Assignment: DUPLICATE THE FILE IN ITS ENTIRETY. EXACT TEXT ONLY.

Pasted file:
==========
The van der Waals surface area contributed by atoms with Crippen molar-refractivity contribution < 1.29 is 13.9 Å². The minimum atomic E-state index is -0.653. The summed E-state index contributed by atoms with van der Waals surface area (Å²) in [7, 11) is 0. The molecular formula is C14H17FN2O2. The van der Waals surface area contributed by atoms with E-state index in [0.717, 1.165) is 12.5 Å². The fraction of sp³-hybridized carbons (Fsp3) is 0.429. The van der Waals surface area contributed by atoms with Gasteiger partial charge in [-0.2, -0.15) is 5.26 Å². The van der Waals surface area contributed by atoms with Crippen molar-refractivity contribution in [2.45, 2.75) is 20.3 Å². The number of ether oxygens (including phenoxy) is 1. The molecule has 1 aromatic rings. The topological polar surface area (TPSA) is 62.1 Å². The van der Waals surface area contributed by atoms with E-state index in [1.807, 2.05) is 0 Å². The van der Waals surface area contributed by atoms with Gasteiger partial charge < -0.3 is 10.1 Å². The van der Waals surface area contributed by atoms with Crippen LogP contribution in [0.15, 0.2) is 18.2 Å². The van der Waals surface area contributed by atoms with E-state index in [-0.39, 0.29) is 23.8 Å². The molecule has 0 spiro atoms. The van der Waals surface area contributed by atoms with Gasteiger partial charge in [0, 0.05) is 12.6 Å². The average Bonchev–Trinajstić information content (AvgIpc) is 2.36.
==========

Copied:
The van der Waals surface area contributed by atoms with Crippen molar-refractivity contribution < 1.29 is 13.9 Å². The minimum atomic E-state index is -0.653. The summed E-state index contributed by atoms with van der Waals surface area (Å²) in [7, 11) is 0. The molecular formula is C14H17FN2O2. The van der Waals surface area contributed by atoms with E-state index in [0.717, 1.165) is 12.5 Å². The fraction of sp³-hybridized carbons (Fsp3) is 0.429. The van der Waals surface area contributed by atoms with Gasteiger partial charge in [-0.2, -0.15) is 5.26 Å². The van der Waals surface area contributed by atoms with Crippen molar-refractivity contribution in [2.45, 2.75) is 20.3 Å². The number of ether oxygens (including phenoxy) is 1. The molecule has 1 aromatic rings. The topological polar surface area (TPSA) is 62.1 Å². The van der Waals surface area contributed by atoms with E-state index in [1.807, 2.05) is 0 Å². The van der Waals surface area contributed by atoms with Gasteiger partial charge < -0.3 is 10.1 Å². The van der Waals surface area contributed by atoms with Crippen LogP contribution in [0.15, 0.2) is 18.2 Å². The van der Waals surface area contributed by atoms with E-state index in [-0.39, 0.29) is 23.8 Å². The molecule has 0 spiro atoms. The van der Waals surface area contributed by atoms with Gasteiger partial charge in [0, 0.05) is 12.6 Å². The average Bonchev–Trinajstić information content (AvgIpc) is 2.36.